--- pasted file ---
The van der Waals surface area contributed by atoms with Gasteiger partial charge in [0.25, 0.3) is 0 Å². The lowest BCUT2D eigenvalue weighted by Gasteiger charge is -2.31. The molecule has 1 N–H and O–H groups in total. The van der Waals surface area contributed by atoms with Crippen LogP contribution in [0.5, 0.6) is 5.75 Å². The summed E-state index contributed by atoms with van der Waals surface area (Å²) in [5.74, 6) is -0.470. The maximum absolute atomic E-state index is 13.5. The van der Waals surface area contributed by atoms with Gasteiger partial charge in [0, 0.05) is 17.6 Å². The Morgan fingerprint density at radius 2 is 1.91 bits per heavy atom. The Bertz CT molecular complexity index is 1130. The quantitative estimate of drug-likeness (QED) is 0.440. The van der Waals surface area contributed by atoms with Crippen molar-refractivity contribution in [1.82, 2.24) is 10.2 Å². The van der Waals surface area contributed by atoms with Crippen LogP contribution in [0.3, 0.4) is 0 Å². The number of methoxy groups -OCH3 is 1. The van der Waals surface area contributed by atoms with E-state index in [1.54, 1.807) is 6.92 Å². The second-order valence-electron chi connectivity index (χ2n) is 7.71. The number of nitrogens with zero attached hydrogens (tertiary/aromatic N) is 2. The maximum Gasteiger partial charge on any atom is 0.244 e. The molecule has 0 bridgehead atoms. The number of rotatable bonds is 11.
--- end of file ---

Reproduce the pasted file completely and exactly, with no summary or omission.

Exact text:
The van der Waals surface area contributed by atoms with Gasteiger partial charge in [0.25, 0.3) is 0 Å². The lowest BCUT2D eigenvalue weighted by Gasteiger charge is -2.31. The molecule has 1 N–H and O–H groups in total. The van der Waals surface area contributed by atoms with Crippen LogP contribution in [0.5, 0.6) is 5.75 Å². The summed E-state index contributed by atoms with van der Waals surface area (Å²) in [5.74, 6) is -0.470. The maximum absolute atomic E-state index is 13.5. The van der Waals surface area contributed by atoms with Gasteiger partial charge in [0, 0.05) is 17.6 Å². The Morgan fingerprint density at radius 2 is 1.91 bits per heavy atom. The Bertz CT molecular complexity index is 1130. The quantitative estimate of drug-likeness (QED) is 0.440. The van der Waals surface area contributed by atoms with Crippen molar-refractivity contribution in [1.82, 2.24) is 10.2 Å². The van der Waals surface area contributed by atoms with Crippen LogP contribution in [0.3, 0.4) is 0 Å². The number of methoxy groups -OCH3 is 1. The van der Waals surface area contributed by atoms with E-state index in [1.54, 1.807) is 6.92 Å². The second-order valence-electron chi connectivity index (χ2n) is 7.71. The number of nitrogens with zero attached hydrogens (tertiary/aromatic N) is 2. The maximum Gasteiger partial charge on any atom is 0.244 e. The molecule has 0 bridgehead atoms. The number of rotatable bonds is 11.